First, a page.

The Jungle Book 2.0

It was a no-brainer, really. Disney had already created several live-action versions of its animated portfolio. Why not green light a new version of the hit 1967 animated motion picture, Walt Disney’s The Jungle Book. Actor, director, Jon Favreau would direct the new feature film and the cast would include a young actor and an assembly of animated critters. Add a top notch cast of voice actors and the film would almost make itself.

While other studios struggle to create compelling new content, the Walt Disney Studios has a rich legacy of animated films to fuel their production pipe line. Proven properties can be repurposed to feed an eager market ready for another entertainment fix. I hate to say it, but it’s almost like printing money. Let’s face it. Could anything be sweeter for a production executive? Don’t get me wrong, because I’m not here to bash the Disney sequels. A number of them have been pretty darn good including Kennth Branaugh’s recent retelling of the Cinderella legend. Blending traditional Disney storytelling with the magical tools of todays technology proves to be a winning formula. For those who question the viability of the recent Disney remakes, I can only add the current box office receipts more than answers the question. 

There were those who had doubts about a remake of Walt Disney’s The Jungle Book. Hadn’t this been tried before, they wondered? And wasn’t the resulting movie less than spectacular? All true. But that was then and this is now. I knew that director, Jon Favreau would bring something new to this retelling of the Rudyard Kipling novel. Even though the movie we made back in 1966 still delights audiences both young and old, this new motion picture would require a different sensibility. After all, today’s world has changed since the spring of 1966 when we first sat down with Walt Disney to discuss a rewrite of the movie. Director, Jon Favreau’s movie version is admittedly darker and more intense. Back in 1966, The Old Maestro insisted we keep things light in our storytelling and if there were to be violence it would be implied not shown. The tone of the movie would remain fanciful and light throughout. I didn’t know about the others on our team, but it was clear to me that Walt wanted a movie filled with laughter and fun. The dark, mysterious film Bill Peet had envisioned was scrapped and we began our journey through the jungle ready to provide our audience with laughs.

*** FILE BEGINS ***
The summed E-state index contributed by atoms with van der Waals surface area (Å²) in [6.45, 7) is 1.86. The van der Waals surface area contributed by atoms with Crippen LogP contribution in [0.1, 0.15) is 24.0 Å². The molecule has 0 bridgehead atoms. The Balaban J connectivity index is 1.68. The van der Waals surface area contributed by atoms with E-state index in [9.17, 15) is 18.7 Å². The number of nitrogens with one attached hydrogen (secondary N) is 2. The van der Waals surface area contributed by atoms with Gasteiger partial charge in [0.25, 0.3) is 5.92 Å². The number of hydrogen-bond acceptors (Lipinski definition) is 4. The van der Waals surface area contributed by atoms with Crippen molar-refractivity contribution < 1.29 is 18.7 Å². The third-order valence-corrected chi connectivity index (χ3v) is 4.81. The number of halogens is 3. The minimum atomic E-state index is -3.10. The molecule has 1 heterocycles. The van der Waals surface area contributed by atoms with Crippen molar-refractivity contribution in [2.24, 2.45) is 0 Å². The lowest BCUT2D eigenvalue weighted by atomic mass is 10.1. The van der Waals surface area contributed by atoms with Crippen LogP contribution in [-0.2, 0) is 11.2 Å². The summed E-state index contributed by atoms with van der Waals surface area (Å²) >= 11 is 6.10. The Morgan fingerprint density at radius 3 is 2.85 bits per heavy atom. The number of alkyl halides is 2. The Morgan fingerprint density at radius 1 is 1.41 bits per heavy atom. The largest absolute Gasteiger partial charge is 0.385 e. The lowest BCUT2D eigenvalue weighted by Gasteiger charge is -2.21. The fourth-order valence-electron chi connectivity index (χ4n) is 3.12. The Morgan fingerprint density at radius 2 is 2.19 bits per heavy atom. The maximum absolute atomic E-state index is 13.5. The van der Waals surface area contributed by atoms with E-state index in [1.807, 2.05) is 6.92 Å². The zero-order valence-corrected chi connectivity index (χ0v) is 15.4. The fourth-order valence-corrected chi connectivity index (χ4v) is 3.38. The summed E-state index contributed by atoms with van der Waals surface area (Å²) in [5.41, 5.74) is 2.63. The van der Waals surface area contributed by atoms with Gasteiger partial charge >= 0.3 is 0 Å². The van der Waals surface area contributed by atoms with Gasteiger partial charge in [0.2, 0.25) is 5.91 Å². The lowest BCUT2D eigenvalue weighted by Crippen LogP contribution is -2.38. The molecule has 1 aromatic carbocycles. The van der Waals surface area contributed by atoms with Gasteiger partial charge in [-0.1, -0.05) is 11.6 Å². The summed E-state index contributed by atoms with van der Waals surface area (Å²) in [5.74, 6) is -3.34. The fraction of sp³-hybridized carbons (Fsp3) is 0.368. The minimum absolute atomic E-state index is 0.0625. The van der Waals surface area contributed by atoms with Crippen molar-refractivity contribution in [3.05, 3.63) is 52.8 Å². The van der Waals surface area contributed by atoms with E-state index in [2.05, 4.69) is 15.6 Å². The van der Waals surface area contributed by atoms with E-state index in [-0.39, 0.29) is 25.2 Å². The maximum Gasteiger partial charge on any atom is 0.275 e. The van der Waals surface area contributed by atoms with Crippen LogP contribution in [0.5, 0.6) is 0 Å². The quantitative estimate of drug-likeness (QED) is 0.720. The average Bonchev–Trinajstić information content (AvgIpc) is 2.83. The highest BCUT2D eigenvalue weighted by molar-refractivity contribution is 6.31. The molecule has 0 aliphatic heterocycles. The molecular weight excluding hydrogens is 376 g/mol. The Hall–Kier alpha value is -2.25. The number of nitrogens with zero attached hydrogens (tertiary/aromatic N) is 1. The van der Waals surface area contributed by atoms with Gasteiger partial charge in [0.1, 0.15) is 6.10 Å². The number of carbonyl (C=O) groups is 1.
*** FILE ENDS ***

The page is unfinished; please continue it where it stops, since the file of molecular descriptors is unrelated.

Having said this, I’ve no problem with the current Disney version of The Jungle Book and I love what director, Jon Favreau has done with the movie. Even though it’s a very different film in tone, the movie pretty much follows our story beats throughout with the notable exception of the return to the Man Village at the films end. However, you don’t have to be a genius to know what’s that’s all about. Why didn’t little Mowgli go home, you ask? Why didn’t he meet that cute little girl at the river? The answer should be obvious. You can bet there’s a sequel already in the works.

Not quite the film we made back in 1966, I still believe Jon Favreau did one heck of a job.

Not quite the film we made back in 1966, I still believe Jon Favreau did one heck of a job.